Penelope is like a new baby every week. Her progress and growth is really astounding. She is more aware and alert every day. Sometimes when I get home from work and am going on a rant about my day, I'll look down to see her big eyes staring at me, her forward wrinkled with curiosity, as if she's really trying to follow what I'm saying. It makes me nervous to hear that humans learn the most the first five years. Here I am complaining and rolling my eyes, doing less than flattering impressions of my fellow man, and here is Pea absorbing every tone and inflection I put out there, to put into practice her first day of kindergarten.
She's obsessed with screens. The computer, the television, but especially our cell phones. And she's really trying to perfect her grab. She extends her hand in a claw shape toward all objects-- my lips, empty Dr. Pepper cans, glasses of water, her own feet. Once she grasps the object, the next step is to attempt to put it in her mouth. What follows is confusing. Danny and I aren't sure what she expects, but when she finally gets the object to her mouth, she always seems disappointed. Not just slightly, either. But despairingly so. As if she's lost the lotto. She cries with her eyes shut as if she expected chocolate mousse and got steamed broccoli. After a few minutes of her going back to putting it in her mouth and taking it out with frustrated cries, we usually take the object away, and she gets even more upset. Maybe she's teething.
Last week we attempted 'sleep training'. Our doctor recommended that it was time. Sleep training, also known as 'neglect' to some parents, is where you let your child 'cry it out'. The purpose is for her to learn to sooth herself, and not depend on helpless schmucks (her parents) to rock her, walk her, sing her songs, stroke her face, etc, at her every beck and call. I've heard once you get past the initial crying, your baby is independent and everyone wins. We had heard you should try at 6 months, but the doctor said the earlier the better. So last weekend, we gave it a shot. After 45 minutes of straight up screaming, with her head turning purple, Danny threw in the towel and went and got her. Even after we picked her up she didn't instantly stop crying, but continued for a while. After she fell asleep she was still gasping and swallowing every now and then to catch her breath. I think we'll try again in a couple months. For now, we have weaned her off sleeping in her swaddle and nighttime feedings. Sometimes she sleeps through the night, and other times she cries until you pop her pacifier back in, and she goes right back to sleep. So, I consider that progress.
She's making some amazing sounds these days. She does some raspberry type affects, but lately she's also been screaming and shrieking like how I imagine a pterodactyl would. My favorite is when you're in dialogue with her, either mimicking the noises she's making or answering as if she's speaking in actual words ('Yeah? Is that right? You never told me THAT before'), and she pauses as if she's choosing her words carefully before saying 'ssJJJAAAAAAAbllllf!', coupled with a facial expression as if she's giving you the gossip on the neighbor.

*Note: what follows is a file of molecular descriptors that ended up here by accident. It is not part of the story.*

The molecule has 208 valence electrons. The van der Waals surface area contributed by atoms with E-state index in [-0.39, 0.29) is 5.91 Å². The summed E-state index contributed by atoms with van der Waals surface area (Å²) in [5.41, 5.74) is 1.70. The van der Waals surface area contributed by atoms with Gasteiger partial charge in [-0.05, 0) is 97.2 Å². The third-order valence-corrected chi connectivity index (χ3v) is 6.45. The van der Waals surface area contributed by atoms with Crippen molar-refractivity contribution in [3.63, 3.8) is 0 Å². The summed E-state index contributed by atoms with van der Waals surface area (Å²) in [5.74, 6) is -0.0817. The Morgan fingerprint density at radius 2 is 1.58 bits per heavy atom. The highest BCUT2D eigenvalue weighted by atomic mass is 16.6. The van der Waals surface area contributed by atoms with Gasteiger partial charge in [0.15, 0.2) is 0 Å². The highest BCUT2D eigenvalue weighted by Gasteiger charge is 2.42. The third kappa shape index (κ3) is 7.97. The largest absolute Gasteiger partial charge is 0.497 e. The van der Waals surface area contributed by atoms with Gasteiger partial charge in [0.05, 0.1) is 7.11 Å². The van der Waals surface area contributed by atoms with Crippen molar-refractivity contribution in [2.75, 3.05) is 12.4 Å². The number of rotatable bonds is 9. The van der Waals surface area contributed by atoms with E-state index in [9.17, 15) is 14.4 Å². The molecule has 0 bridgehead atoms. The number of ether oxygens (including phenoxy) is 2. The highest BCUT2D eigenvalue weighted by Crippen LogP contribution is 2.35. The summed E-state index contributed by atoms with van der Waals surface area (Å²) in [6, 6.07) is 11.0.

This video is for sound only. (If I let her see the camera, it interrupts the natural environment and she tries to grab it and put it in her mouth.)
Baby girl is now starting to hold her own bottle! Sometimes she holds with both hands in the shape of a gun, which is not always very effective, but we're working on that.
And another huge milestone is her first solid food! We have given her baby oatmeal for the past few days. Her first bites are always tentative and followed by a shudder, as if the taste is jarring, but she always leans forward for more. Because she wants to put everything in her mouth, this is an activity that finally liberates her. After a few times of rolling her tongue around, and pushing the oatmeal out she starts to swallow. She usually only ends up with half on her face, which we consider a victory.
Overall, I'm madly, deeply, insanely, what seems unhealthily, in love with her. Even when she's scream-crying, I think she's so adorable. I follow coworkers around the office showing them pictures of her on my phone. I stare at her while she's sleeping, I look at her pictures every second I'm away from her. I love the smell of her breath, I've memorized the rolls on all her extremities. I even like changing her diapers. Danny and I figure she must get a minimum of a million kisses a day between the two of us. I can't imagine this kind of obsessive love can last, but people have warned me that it will. When she's a teen, will I still want to kiss her belly? Will I follow her around and congratulate her on successful bowel movements? Will I disapprove of her friends, once she branches out of her current circle? (Gerry the giraffe and Gordon the bear). This might become problematic.
In closing, here she is with her posse (Gordon bear) flashing a 'peace out'.